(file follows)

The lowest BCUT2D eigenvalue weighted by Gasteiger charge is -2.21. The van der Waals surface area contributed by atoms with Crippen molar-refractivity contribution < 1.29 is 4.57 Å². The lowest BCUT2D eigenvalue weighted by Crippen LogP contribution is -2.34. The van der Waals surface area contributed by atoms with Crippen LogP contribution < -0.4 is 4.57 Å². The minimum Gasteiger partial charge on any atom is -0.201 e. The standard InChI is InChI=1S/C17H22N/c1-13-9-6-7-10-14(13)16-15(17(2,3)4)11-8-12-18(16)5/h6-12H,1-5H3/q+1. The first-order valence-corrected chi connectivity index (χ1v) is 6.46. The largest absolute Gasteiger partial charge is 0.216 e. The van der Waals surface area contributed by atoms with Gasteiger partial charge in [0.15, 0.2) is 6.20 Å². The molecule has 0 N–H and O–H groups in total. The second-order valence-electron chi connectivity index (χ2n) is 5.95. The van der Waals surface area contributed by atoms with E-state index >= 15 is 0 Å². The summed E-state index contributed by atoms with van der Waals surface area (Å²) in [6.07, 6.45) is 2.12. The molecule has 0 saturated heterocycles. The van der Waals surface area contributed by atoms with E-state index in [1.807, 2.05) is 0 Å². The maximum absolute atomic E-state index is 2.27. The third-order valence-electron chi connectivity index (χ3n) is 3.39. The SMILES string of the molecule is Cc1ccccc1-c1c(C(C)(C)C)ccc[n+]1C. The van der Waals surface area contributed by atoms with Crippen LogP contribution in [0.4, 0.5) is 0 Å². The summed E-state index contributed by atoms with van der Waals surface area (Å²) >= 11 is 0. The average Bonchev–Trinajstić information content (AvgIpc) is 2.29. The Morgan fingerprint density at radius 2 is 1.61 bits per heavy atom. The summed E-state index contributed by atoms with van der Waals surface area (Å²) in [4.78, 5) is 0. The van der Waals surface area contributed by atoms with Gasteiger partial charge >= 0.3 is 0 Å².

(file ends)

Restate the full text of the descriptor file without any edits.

The lowest BCUT2D eigenvalue weighted by Gasteiger charge is -2.21. The van der Waals surface area contributed by atoms with Crippen molar-refractivity contribution < 1.29 is 4.57 Å². The lowest BCUT2D eigenvalue weighted by Crippen LogP contribution is -2.34. The van der Waals surface area contributed by atoms with Crippen LogP contribution < -0.4 is 4.57 Å². The minimum Gasteiger partial charge on any atom is -0.201 e. The standard InChI is InChI=1S/C17H22N/c1-13-9-6-7-10-14(13)16-15(17(2,3)4)11-8-12-18(16)5/h6-12H,1-5H3/q+1. The first-order valence-corrected chi connectivity index (χ1v) is 6.46. The largest absolute Gasteiger partial charge is 0.216 e. The van der Waals surface area contributed by atoms with Gasteiger partial charge in [0.15, 0.2) is 6.20 Å². The molecule has 0 N–H and O–H groups in total. The second-order valence-electron chi connectivity index (χ2n) is 5.95. The van der Waals surface area contributed by atoms with E-state index >= 15 is 0 Å². The summed E-state index contributed by atoms with van der Waals surface area (Å²) in [6.07, 6.45) is 2.12. The molecule has 0 saturated heterocycles. The van der Waals surface area contributed by atoms with E-state index in [1.807, 2.05) is 0 Å². The maximum absolute atomic E-state index is 2.27. The third-order valence-electron chi connectivity index (χ3n) is 3.39. The SMILES string of the molecule is Cc1ccccc1-c1c(C(C)(C)C)ccc[n+]1C. The van der Waals surface area contributed by atoms with Crippen LogP contribution in [0.4, 0.5) is 0 Å². The summed E-state index contributed by atoms with van der Waals surface area (Å²) >= 11 is 0. The average Bonchev–Trinajstić information content (AvgIpc) is 2.29. The Morgan fingerprint density at radius 2 is 1.61 bits per heavy atom. The summed E-state index contributed by atoms with van der Waals surface area (Å²) in [4.78, 5) is 0. The van der Waals surface area contributed by atoms with Gasteiger partial charge >= 0.3 is 0 Å².